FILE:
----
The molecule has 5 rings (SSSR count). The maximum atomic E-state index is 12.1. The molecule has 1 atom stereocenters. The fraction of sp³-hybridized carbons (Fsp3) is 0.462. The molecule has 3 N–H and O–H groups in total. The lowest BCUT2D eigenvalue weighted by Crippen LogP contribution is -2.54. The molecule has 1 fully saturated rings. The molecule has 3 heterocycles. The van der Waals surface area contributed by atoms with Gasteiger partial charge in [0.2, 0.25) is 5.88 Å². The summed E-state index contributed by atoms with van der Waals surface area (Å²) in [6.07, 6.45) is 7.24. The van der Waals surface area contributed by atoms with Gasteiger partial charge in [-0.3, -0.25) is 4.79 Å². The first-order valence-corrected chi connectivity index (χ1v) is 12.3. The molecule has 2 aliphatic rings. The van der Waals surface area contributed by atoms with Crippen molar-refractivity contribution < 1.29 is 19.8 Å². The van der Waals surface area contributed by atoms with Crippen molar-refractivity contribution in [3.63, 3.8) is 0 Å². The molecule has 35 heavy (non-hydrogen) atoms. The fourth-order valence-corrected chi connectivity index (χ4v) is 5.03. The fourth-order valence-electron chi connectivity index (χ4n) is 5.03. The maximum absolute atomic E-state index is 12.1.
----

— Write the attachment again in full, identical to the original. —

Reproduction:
The molecule has 5 rings (SSSR count). The maximum atomic E-state index is 12.1. The molecule has 1 atom stereocenters. The fraction of sp³-hybridized carbons (Fsp3) is 0.462. The molecule has 3 N–H and O–H groups in total. The lowest BCUT2D eigenvalue weighted by Crippen LogP contribution is -2.54. The molecule has 1 fully saturated rings. The molecule has 3 heterocycles. The van der Waals surface area contributed by atoms with Gasteiger partial charge in [0.2, 0.25) is 5.88 Å². The summed E-state index contributed by atoms with van der Waals surface area (Å²) in [6.07, 6.45) is 7.24. The van der Waals surface area contributed by atoms with Gasteiger partial charge in [-0.3, -0.25) is 4.79 Å². The first-order valence-corrected chi connectivity index (χ1v) is 12.3. The molecule has 2 aliphatic rings. The van der Waals surface area contributed by atoms with Crippen molar-refractivity contribution < 1.29 is 19.8 Å². The van der Waals surface area contributed by atoms with Crippen molar-refractivity contribution in [3.63, 3.8) is 0 Å². The molecule has 35 heavy (non-hydrogen) atoms. The fourth-order valence-corrected chi connectivity index (χ4v) is 5.03. The fourth-order valence-electron chi connectivity index (χ4n) is 5.03. The maximum absolute atomic E-state index is 12.1.